Cutting edge work. I despair that we’re in some lite version the dark ages when lost innovations are revealed like this. Well done!

  • Publius Secundus

    So–crown your chipbreaker to conform to your smoother iron?

  • Bill Lattanzio

    At a class with Chuck Bender he recommended a 1/16th of an inch, though he never actually measured the gap. I always set it as close as possible. I’ve never had a problem with the finished product though I do admit that the chip breaker does get clogged on occasion.

  • Kees

    Glad you like it Chris. When I “discovered” the proper use of the capiron for myself I thought: Everybody who owns a double iron plane should know about this. It is THE method to squeeze the maximum performance from your plane.
    That’s why I made an instructional video on youtube about the capiron and tearout. And that’s why I emailed you last week. I thought (cunningly), if I can drag Chris Schwarz into this, the news will spread a lot faster.

    Well, the voyage now only begins. The sky is the limit. With increasing experience you will find the capiron can do everything, even worldpeace (maybe that’s a little bit exagerated).

    Have fun in Germany. We’re looking forward to some funny video’s again.

  • pmac

    In your experiments with the class, does the pitch of the frog influence the size of the secondary bevel on the chip breaker; or, is the secondary bevel based off of the bevel on the iron?

  • BLZeebub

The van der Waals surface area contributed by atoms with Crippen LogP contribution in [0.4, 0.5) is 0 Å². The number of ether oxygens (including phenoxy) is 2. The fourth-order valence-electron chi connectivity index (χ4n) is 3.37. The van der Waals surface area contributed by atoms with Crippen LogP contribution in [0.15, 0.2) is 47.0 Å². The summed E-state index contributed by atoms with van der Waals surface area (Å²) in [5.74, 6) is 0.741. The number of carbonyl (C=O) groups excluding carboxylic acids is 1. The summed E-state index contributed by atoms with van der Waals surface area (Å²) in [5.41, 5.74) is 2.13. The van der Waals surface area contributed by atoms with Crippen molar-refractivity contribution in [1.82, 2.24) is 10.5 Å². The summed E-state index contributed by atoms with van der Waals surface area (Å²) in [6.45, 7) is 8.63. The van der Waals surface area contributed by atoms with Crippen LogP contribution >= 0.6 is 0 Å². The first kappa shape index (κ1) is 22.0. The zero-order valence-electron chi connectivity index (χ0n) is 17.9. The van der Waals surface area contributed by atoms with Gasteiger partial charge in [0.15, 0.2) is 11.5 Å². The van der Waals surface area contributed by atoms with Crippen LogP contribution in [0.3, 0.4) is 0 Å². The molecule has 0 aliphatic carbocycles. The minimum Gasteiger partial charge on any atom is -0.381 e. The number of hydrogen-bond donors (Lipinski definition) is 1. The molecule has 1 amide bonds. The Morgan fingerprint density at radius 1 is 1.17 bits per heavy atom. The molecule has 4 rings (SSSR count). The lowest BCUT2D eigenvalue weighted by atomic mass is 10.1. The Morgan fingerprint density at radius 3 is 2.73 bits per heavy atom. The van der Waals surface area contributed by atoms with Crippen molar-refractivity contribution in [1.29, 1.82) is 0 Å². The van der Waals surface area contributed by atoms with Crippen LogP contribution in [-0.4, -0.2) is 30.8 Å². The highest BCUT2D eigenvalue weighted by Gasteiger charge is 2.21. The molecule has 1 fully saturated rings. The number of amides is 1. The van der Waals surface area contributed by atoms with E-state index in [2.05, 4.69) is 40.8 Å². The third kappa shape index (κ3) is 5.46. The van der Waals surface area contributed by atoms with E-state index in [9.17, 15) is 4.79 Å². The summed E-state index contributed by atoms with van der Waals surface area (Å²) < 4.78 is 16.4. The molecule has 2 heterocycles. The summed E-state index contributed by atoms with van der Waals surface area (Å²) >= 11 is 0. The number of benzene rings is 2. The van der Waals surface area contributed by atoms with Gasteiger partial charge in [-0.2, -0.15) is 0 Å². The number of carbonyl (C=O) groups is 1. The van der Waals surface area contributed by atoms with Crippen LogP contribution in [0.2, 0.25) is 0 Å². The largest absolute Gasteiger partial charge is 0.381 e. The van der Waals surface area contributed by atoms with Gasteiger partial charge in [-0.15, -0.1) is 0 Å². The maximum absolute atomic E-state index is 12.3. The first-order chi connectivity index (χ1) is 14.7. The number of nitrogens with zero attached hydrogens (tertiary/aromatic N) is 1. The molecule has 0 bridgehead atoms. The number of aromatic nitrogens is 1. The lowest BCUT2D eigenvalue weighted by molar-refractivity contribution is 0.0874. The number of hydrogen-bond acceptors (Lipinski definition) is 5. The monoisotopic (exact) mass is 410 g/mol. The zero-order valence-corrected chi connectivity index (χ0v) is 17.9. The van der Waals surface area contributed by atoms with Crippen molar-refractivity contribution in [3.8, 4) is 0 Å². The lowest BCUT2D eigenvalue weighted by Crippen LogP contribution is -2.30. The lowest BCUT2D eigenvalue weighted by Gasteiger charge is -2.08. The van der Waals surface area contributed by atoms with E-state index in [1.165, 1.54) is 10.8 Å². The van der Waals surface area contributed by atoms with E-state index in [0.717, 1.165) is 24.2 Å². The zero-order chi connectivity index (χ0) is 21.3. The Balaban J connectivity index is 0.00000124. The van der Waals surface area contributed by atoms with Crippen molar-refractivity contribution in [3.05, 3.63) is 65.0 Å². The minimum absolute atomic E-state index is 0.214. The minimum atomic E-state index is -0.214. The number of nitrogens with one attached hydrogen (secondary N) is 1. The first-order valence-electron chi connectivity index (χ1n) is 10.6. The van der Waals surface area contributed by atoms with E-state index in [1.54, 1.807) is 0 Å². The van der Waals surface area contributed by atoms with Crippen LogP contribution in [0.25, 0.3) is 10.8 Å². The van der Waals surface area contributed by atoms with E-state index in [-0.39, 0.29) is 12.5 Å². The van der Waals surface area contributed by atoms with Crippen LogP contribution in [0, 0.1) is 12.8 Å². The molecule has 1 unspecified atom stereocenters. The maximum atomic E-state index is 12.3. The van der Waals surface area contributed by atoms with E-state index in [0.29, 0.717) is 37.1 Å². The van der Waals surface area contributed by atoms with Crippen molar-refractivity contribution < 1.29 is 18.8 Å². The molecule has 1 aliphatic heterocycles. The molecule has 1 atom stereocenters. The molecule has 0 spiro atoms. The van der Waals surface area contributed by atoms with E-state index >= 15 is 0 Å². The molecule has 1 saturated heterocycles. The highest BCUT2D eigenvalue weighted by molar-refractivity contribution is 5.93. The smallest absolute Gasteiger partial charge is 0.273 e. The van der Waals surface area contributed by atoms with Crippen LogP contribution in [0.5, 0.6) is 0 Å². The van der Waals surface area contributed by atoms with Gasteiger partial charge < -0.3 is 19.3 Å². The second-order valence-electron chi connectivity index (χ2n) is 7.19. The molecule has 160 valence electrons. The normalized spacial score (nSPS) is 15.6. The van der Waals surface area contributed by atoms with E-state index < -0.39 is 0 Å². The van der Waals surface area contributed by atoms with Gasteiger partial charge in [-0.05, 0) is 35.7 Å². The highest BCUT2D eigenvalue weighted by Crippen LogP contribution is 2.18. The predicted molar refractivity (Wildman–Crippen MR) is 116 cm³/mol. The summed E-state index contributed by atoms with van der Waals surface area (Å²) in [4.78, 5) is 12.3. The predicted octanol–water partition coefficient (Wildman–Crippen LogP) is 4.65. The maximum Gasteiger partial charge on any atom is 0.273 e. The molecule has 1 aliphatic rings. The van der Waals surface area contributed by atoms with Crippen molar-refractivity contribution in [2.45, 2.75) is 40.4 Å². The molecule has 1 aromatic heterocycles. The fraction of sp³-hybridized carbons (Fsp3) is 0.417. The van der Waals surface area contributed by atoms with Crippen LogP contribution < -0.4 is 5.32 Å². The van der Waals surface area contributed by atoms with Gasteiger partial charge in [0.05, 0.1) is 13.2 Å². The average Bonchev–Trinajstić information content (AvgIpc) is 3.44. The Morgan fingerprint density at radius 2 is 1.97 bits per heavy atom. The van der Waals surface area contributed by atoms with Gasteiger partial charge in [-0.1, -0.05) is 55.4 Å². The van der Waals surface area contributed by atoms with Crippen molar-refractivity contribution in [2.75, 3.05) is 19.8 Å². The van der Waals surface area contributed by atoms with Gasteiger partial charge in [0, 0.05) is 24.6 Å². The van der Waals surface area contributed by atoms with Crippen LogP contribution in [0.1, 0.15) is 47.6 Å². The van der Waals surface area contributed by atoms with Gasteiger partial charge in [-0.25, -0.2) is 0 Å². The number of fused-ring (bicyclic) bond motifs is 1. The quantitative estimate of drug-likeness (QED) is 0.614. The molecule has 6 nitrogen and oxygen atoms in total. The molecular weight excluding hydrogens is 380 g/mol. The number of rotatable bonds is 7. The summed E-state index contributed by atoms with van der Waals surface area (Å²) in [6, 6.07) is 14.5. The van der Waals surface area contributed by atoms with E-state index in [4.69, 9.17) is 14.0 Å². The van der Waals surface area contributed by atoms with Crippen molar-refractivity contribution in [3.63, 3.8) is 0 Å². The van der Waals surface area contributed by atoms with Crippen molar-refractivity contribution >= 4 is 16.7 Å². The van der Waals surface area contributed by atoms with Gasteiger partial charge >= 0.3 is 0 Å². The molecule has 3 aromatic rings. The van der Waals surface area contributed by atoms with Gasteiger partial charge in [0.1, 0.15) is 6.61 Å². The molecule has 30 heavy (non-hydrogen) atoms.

Ahhh, life… the crappiest of teachers. The test first and the lesson later.

    I suffered with my first hand plane. It clogged, it choked, it chattered BAD no matter what I did. It was an old piece of Stanley crap (Handyman) that I tried to tune till I realized I was flogging the proverbial deceased equine.

    Jump ahead two weeks and tuning up a type 11 and replacing the iron/chip breaker combo with a Hock/Clifton Stay-Set was an absolute epiphany. You have to tune the two-piece chip breaker to fit your plane and wowsa did that do the job. I can set the chip breaker to a skinny 1/32″ or less and work the hard stuff as long as the blade stays sharp. And it NEVER chokes. The beauty of the Stay-Set is that it makes it easy to get back to work as you don’t have to remove the body of the cap iron to whet the edge of the blade. Also, the Clifton comes fairly polished and after a few dozen strokes on some wet/dry, a fly will bust his tail if it dares try to land on it. Wood shavings do the same. Lovely curls free from wrinkles.